19 CFR 10. 248(b) Limitations on Preferential Treatment (1)(ii) In a case in which the 75% requirement set forth in (b)(1)(i) of this section was not met during a year and therefore those articles of that producer or entity controlling production were not eligible for preferential treatment during the following year, the aggregate cost of fabrics (exclusive of all findings and trimmings) formed in the US that were used in the production of all those articles of that producer or that entity controlling production that conform to the production standards set forth in § 10. 243(a)(4) and that were entered during the immediately preceding year was at least 85% of the aggregate declared customs value of the fabric (exclusive of all findings and trimmings) contained in all of those articles of that producer or that entity controlling production that conform to the production standards set forth in § 10. 243(a)(4) and that were entered during that year.
Group G Brassieres • If Producer or Entity Fails to Meet Requirement, Ineligible for the Subsequent Program Year and 85% US Fabric Requirement is Imposed on Same Year – 85% Rule Includes Producers and Entities Not Participating in program in first year, Oct. 1, 2002 to Sept. 30, 2003 • Eligibility Not Reinstated Until Year Following One in which 85% Standard is Met • Return to 75% Standard for Year Following the Reinstatement Year 19 CFR 10. 243(a)(4); 19 CFR 10. 248(b)
Brassieres-19 CFR 10. 248(a) Definitions of Terms • Producer • Entity controlling production • Fabrics formed in the US • Cost • Declared customs value • Year • Entered
Brassieres-19 CFR 10. 248(a) Definitions of Terms • Producer • Individual • Corporation • Partnership • Association • Other Entity or Group • Direct, Daily Control Over Production • In ATPDEA Country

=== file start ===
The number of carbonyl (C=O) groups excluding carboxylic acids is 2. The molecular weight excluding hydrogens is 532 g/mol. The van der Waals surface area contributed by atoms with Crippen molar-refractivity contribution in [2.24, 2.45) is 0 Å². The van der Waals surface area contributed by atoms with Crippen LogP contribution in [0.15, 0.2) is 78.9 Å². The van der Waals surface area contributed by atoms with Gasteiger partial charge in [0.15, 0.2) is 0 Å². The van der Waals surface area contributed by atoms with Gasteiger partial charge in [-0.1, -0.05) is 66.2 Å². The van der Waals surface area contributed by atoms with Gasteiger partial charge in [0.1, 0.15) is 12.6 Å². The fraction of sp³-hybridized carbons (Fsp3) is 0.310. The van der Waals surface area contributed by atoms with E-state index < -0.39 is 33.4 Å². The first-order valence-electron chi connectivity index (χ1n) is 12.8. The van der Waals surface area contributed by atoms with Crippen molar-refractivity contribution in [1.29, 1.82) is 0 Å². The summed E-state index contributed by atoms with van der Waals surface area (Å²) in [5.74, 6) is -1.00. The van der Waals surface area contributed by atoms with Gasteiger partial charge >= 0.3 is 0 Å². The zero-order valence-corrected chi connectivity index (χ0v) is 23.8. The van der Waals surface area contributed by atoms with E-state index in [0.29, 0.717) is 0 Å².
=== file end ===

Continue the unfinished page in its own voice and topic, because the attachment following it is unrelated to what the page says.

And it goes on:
Brassieres-19 CFR 10. 248(a) Definitions of Terms • Entity Controlling Production • Individual • Corporation • Partnership • Association • Other Entity or Group • Not a Producer • Controls Production in ATPDEA Country through Contractual Relationship or other Indirect Method
Brassieres-19 CFR 10. 248(a) Definitions of Terms • Fabrics Formed in the U. S. • Weaving • Knitting • Needling • Tufting • Felting • Entangling • Other Formation Process
Brassieres-19 CFR 10. 248(a) Definitions of Terms • Cost • Price of U. S. -formed fabrics when last purchased FOB port of export, or with adjustments to reach a FOB price • If unable to determine FOB price, or price is determined to be unreasonable, then a Computed Value equivalent for the fabrics plus costs representing freight, insurance, packing, and other costs to get it to port of export
Brassieres-19 CFR 10. 248(a) Definitions of Terms • Cost Examples – U. S. formed fabric, purchased FOB Miami • Price paid is the “cost” – U. S. formed fabric, purchased on the local (ATPDEA) market • “Cost” is price paid, minus: – freight and insurance, from U. S. to ATPDEA country – duty paid at entry to ATPDEA country – mark-up – etc.